Was it possible to access/retrieve configuration information such as keys and tokens from our configuration through this API vulnerability? Should we change these?
Some questions :
“manage add-ons and backups”. Were the attackers able to download backups?
Were the attackers able to affect my supervisor if they knew my NabuCasa URL?
Is there any way to check if these SuperVisor API calls were made to my instance?
Can you please provide some additional information regarding this vulnerability, as neither the associated GitHub nor the Mitre CVE pages seem to have the details of the potential attack vector, which are necessary to perform forensic analysis on whether one’s instance has been exploited?
I think this would also help to dispel confusion seen in this thread.
Looking at the API reference, seems like they would be able to download a full backup if they had access.
I’ve changed my DuckDNS token, took 1 minute (login to DuckDNS, click on the ||| symbol next to name, recreate token, copy token to DuckDNS config on HA and restart it).
This disclosure is really lacking enough details to allow non-technical users to understand the scope of the vulnerability.
Based on my understanding, the supervisor API not accessible through the standard HA core ingress.
This seems confirmed here: Supervisor External API Access - #2 by CentralCommand
If the above is the case, I’d reword the statement to avoid spreading panic throughout the community as it is a serious one, with the supervisor API giving an attacker opportunities to compromise the entire HA instance and credentials to everything it was integrated with and if so, I (and pretty much everyone here) would like to know so that we can act.
HAS THIS VULNERABILITY BEEN ABUSED? is ridiculous, please provide more details to allow users to determine if they could have been compromised - even if it’s just a hint to review logs of ingress controllers for access to a specific path like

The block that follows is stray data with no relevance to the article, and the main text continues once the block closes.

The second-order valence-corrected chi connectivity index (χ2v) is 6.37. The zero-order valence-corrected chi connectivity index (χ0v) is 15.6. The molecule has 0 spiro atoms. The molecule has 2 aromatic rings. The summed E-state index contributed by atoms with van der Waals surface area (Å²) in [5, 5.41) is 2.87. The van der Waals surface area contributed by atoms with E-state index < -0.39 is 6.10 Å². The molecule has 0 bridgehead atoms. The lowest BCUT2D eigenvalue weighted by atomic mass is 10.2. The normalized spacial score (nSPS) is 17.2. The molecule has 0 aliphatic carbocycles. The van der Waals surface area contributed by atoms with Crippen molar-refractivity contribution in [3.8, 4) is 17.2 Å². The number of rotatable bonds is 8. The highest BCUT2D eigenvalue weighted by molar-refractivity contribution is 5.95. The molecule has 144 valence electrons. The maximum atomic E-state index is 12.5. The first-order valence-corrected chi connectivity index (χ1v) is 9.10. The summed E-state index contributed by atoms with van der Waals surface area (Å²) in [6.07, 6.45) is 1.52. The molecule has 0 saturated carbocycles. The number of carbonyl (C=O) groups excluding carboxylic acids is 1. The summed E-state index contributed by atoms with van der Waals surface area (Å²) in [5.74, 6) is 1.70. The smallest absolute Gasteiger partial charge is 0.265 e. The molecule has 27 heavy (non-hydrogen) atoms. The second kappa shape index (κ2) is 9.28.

/api/supervisor or something…
I am using Nabu Casa. Still affected by this?
Quick question: Shouldn’t the warning message automatically disappear after the update? I have now made the update 2023.03.1, but the repair/warning message still appears. Even after a reboot of the host.
Home Assistant 2023.3.1
Operating System 9.5
So we should uninstall wireguard and reinstall because if backups are on the lose so would wireguard config/clients files?
Agreed. See my comment above. The referenced CVE number on the Mitre site is showing as reserved and as of writing of this message, doesn’t yet contain the necessary details.
Only if you click “Ignore” in the lower left corner of the pop-up window.
OK thanks. In fact, this should happen automatically.
To be fair, the rapid fix and transparent, public disclosure for this defect is exactly why I use Home Assistant and am far more comfortable exposing it to the internet than I would be about pretty much any other internet-connected device that I have in my infrastructure.
All software has defects, some of those defects will impact security, and a few will be serious. I don’t judge software by whether or not it has defects, but by how those defects are handled when they are found.